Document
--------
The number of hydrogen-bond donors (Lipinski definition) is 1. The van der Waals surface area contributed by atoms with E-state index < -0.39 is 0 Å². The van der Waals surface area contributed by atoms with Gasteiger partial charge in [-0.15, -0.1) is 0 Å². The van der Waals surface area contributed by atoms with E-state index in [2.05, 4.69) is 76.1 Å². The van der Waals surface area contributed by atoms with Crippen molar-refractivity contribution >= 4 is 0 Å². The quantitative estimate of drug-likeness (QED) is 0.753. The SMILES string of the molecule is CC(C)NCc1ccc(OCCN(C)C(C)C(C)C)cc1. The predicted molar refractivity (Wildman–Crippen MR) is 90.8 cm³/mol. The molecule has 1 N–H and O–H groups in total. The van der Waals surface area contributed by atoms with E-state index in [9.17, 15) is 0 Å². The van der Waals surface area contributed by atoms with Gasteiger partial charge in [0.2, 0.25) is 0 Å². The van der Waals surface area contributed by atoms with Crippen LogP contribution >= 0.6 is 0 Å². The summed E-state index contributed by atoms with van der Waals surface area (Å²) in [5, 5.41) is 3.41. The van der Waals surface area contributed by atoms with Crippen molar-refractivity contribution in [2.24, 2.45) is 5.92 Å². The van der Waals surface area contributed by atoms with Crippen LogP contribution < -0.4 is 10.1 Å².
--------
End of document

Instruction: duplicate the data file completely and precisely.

The number of hydrogen-bond donors (Lipinski definition) is 1. The van der Waals surface area contributed by atoms with E-state index < -0.39 is 0 Å². The van der Waals surface area contributed by atoms with Gasteiger partial charge in [-0.15, -0.1) is 0 Å². The van der Waals surface area contributed by atoms with E-state index in [2.05, 4.69) is 76.1 Å². The van der Waals surface area contributed by atoms with Crippen molar-refractivity contribution >= 4 is 0 Å². The quantitative estimate of drug-likeness (QED) is 0.753. The SMILES string of the molecule is CC(C)NCc1ccc(OCCN(C)C(C)C(C)C)cc1. The predicted molar refractivity (Wildman–Crippen MR) is 90.8 cm³/mol. The molecule has 1 N–H and O–H groups in total. The van der Waals surface area contributed by atoms with E-state index in [9.17, 15) is 0 Å². The van der Waals surface area contributed by atoms with Gasteiger partial charge in [0.2, 0.25) is 0 Å². The van der Waals surface area contributed by atoms with Crippen LogP contribution >= 0.6 is 0 Å². The summed E-state index contributed by atoms with van der Waals surface area (Å²) in [5, 5.41) is 3.41. The van der Waals surface area contributed by atoms with Crippen molar-refractivity contribution in [2.24, 2.45) is 5.92 Å². The van der Waals surface area contributed by atoms with Crippen LogP contribution < -0.4 is 10.1 Å².